Walt Disney Co.
announced this week that it’s investing $50 million in an education program for its employees that will cover tuition costs for hourly employees.
The company didn’t provide many details, but chairman and chief executive officer Robert Iger said it’s designed to make higher education more accessible.
“I have always believed that education is the key to opportunity,” he said in a statement.
If employees use the program for training related to their jobs, women might get more out of it than men do, research shows.
Job training creates different expectations among men than women, according to a 2017 report from the World Bank, the Haas School of Business at the University of California, Berkeley, the Universidad Nacional de La Plata in Argentina and the Inter-American Development Bank, a Washington, D.C.-based company that finances development in Latin America and the Caribbean.
The researchers studied young people who participated in “Programa Juventud y Empleo” (“Youth and Employment Program”) between 2002 and 2013. During that time, more than 72,500 people went through the program, 57% women and 43% men, the report — circulated by the National Bureau of Economic Research, a private and nonpartisan research organization — found.
The participants went through two types of programs: (a) either vocational training (usually related to a specific, non-academic skill) combined with soft-skills training (which the researchers said included expertise in areas such as leadership, organization, communication and conflict resolution) and an internship and (b) just soft skills training and an internship with no vocational training. Then, the researchers evaluated how they were doing after 12 months and after 36 months.
They found “striking gender differences” in how the training affected the participants in the short term. Both training programs helped women. After completing them, women saw higher employment rates in higher-paying jobs, with higher job satisfaction within the 12 months.
Men didn’t appear to benefit from either program, however. Men in the programs without the vocational training component saw no effect from the soft skills-only training. But those who participated in the vocational program actually saw negative effects.
The researchers say the men did not improve their skills, but the training gave them perhaps unrealistically higher expectations for higher wages, which never materialized. Before the 36-month check-in period, the men eventually lowered their expectations and took “whatever jobs they could get,” the researchers found. More men reported they were actively looking for new jobs, they had lower self-esteem, and they expected lower salaries.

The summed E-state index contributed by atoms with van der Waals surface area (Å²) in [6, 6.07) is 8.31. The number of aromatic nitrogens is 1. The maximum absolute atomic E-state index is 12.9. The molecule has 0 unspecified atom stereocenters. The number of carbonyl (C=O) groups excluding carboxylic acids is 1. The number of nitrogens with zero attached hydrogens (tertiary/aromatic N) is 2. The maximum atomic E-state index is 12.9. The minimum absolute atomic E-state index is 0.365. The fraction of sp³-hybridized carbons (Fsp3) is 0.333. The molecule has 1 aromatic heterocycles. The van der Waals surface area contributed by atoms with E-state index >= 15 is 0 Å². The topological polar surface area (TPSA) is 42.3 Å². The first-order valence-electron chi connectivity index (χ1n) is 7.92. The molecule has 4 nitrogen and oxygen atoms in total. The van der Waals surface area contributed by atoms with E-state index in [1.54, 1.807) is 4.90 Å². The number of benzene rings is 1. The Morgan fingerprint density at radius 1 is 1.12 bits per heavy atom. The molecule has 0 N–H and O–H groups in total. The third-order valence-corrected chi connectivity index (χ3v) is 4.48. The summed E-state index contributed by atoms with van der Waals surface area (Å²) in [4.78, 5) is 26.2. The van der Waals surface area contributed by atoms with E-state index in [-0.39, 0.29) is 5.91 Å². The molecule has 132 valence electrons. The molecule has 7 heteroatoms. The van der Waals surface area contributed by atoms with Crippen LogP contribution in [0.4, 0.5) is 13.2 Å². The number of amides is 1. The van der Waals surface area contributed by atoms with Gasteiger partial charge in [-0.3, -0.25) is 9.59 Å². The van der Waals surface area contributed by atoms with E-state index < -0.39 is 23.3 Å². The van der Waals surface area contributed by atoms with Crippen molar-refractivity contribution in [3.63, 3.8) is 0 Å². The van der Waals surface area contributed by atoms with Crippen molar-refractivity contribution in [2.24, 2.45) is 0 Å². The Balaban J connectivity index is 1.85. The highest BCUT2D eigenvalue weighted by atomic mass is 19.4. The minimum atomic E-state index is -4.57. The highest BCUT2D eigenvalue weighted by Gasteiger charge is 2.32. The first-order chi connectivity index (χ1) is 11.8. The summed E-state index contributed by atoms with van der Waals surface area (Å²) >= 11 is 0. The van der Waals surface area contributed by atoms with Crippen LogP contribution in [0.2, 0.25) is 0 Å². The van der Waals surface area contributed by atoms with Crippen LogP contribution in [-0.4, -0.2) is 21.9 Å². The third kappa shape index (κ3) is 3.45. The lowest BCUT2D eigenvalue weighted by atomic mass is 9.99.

On the other hand, women still had higher positive expectations about their future opportunities and success after three years than men did, higher job satisfaction, higher self-esteem and higher expectations for salaries. “While the program positively impacted women’s lives, men were ultimately disappointed and discouraged, leading to the deterioration in the quality of their lives,” the researchers wrote.
Many women are already aware there is a chance they are at a disadvantage, mostly due to the gender wage gap, said Sabrina Pasztor, an assistant professor at the University of Southern California’s Marshall School of Business. As a result, they may be more open to vocational and soft-skills training, she said. Men have not had to face this kind of gender discrimination and may have been conditioned to expect or even be entitled to a reward at the end of their training, she said.
In some ways, men also tend to have higher expectations for their work lives and economic security, said Ariane Hegewisch, the program director for employment and earnings at the Institute for Women’s Policy Research, a think tank based in Washington, D.C. They are more likely to negotiate when an employer doesn’t explicitly tell employees that wages are negotiable, according to a study from the University of Chicago. And women? “We know women often may feel, ‘How much of a right do I have to be pissed off?’” she said.
There may have been technical reasons why the results differed for men and women. Many men and women participants in the program took classes in fields that tend to be female-dominated, she pointed out, and may not be professions men are willing to do as frequently. The top programs they participated in during 2009 were sales, hotels and restaurants, professional services, beauty, health and commerce. (Studies have shown that as women take over a traditionally male-dominated field, the pay in that field drops.)
Previous studies have also shown women to be as satisfied, or even more satisfied than men in their work, with one notable exception: how much they are paid. Women were as satisfied or even more satisfied than men regarding the recognition they receive at work for their accomplishments, amount of work required of them, flexibility of their hours, job stress, retirement plans, job security and vacation time, a 2013 survey of about 2,000 people from the polling firm Gallup in 2013 showed.
But women were less satisfied than men with their chances for promotion and the amount of money they earned. Women in the U.S. made 79.6% of what men did in 2015, with black and Hispanic women earning less than white women.